Definition of burgeon
2 : to grow and expand rapidly : flourish The market for her work has burgeoned in recent years. tiny events which burgeon into national alarums — Herman Wouk
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Examples of burgeon in a Sentence
The market for collectibles has burgeoned in recent years.
the trout population in the stream is burgeoning now that the water is clean
Recent Examples of burgeon from the Web
The burgeoning student enrollment prompted an $18 million construction program, featuring building additions at Olive-Mary Stitt and Ivy Hill elementary schools, which were completed by the start of the 2016-17 school year.
The burgeoning manufacturing sector was sewing the seeds of an economic miracle, while the city's population expanded rapidly.
Damian Marley is quietly building a powerful portfolio in the burgeoning marijuana industry that combines cultural awareness, ethics and business savvy.
The R Street Corridor’s First Fridays Art Walk from 6 to 9 p.m. features galleries along the city burgeoning arts and dining corridor in an old industrial area near downtown Sacramento.
She was intrigued by the burgeoning Maker Movement, a community, primarily on the West Coast, defined by Adweek as: ... independent inventors, designers, and tinkerers.
There were many other reassuring and admirable aspects of Deford, of course, but a few that should reverberate now more than ever with the burgeoning of social media and proliferation of the fake news industry.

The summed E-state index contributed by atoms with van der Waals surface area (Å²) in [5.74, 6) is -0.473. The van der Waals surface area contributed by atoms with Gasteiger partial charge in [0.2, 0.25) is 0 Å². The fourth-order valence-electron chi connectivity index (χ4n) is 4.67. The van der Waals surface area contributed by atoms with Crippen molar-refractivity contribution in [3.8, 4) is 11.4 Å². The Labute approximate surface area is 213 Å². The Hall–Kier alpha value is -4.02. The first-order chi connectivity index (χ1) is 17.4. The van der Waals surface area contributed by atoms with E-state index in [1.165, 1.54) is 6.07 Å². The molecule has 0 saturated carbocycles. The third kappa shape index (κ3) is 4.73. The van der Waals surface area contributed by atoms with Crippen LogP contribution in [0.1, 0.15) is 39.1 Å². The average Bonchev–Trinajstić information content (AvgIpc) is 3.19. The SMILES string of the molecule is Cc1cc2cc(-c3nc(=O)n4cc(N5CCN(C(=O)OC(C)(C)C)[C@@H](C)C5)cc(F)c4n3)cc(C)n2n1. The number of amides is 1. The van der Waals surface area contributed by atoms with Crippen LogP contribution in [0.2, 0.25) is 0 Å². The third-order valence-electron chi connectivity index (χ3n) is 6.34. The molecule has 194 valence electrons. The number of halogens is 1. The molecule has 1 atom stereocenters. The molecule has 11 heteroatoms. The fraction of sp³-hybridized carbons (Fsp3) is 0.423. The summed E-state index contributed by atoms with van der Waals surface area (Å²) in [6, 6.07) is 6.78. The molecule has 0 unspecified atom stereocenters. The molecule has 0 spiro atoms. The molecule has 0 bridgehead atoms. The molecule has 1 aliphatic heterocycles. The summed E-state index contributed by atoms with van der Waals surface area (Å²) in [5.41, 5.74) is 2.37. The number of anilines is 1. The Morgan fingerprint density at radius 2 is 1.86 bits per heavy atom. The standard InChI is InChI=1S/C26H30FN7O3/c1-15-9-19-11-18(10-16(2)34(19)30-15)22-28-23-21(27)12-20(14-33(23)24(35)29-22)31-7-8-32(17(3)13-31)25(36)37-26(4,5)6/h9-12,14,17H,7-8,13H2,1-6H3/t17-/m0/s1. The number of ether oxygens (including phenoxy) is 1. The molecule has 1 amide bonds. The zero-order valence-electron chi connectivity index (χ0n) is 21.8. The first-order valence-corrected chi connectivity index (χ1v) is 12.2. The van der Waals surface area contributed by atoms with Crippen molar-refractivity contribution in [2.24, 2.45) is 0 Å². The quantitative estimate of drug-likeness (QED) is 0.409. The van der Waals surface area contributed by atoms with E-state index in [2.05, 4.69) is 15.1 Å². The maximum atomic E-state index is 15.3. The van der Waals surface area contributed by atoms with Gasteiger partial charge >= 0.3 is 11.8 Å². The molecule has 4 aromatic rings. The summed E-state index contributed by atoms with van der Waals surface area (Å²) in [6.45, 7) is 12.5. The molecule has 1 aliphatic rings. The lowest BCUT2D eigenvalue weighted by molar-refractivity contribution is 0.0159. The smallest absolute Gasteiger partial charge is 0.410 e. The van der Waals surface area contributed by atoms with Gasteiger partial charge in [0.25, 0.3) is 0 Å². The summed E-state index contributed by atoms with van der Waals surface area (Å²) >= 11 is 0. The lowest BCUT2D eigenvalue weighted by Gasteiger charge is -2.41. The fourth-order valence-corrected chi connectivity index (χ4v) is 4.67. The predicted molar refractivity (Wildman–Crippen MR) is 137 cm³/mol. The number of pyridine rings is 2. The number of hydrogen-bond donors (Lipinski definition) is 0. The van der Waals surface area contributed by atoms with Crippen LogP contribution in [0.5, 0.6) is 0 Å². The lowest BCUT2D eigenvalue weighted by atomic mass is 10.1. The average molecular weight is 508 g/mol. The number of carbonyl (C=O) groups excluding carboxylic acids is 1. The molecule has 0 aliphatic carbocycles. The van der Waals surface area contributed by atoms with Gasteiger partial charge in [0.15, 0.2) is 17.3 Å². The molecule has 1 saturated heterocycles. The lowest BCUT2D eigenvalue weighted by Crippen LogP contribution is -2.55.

Trump is grappling with a burgeoning crisis involving alleged Russian meddling in the 2016 campaign.
If professional video game players banded together, they would be locked into regulations and dispute resolution processes that would bring stability to this burgeoning but mercurial corner of sports, managers say.
These example sentences are selected automatically from various online news sources to reflect current usage of the word 'burgeon'. Views expressed in the examples do not represent the opinion of Merriam-Webster or its editors. Send us feedback.
Did You Know?
Burgeon comes from the Middle English word burjonen, which is from Anglo-French burjuner; both mean "to bud or sprout." "Burgeon" is often used figuratively, as when P.G. Wodehouse used it in Joy in the Morning: "I weighed this. It sounded promising. Hope began to burgeon." Usage commentators have objected to the use of "burgeon" to mean "to flourish" or "to grow rapidly," insisting that any figurative use should stay true to the word's earliest literal meaning and distinguish budding or sprouting from subsequent growing. But the sense of "burgeon" that indicates growing or expanding and prospering (as in "the burgeoning music scene" or "the burgeoning international market") has been in established use for decades, and is, in fact, the most common use of "burgeon" today.
Origin and Etymology of burgeon
Middle English burjonen, from Anglo-French burjuner, from burjun bud, from Vulgar Latin *burrion-, burrio, from Late Latin burra fluff, shaggy cloth
First Known Use: 14th century
BURGEON Defined for English Language Learners
Definition of burgeon for English Language Learners
: to grow or develop quickly
Seen and Heard
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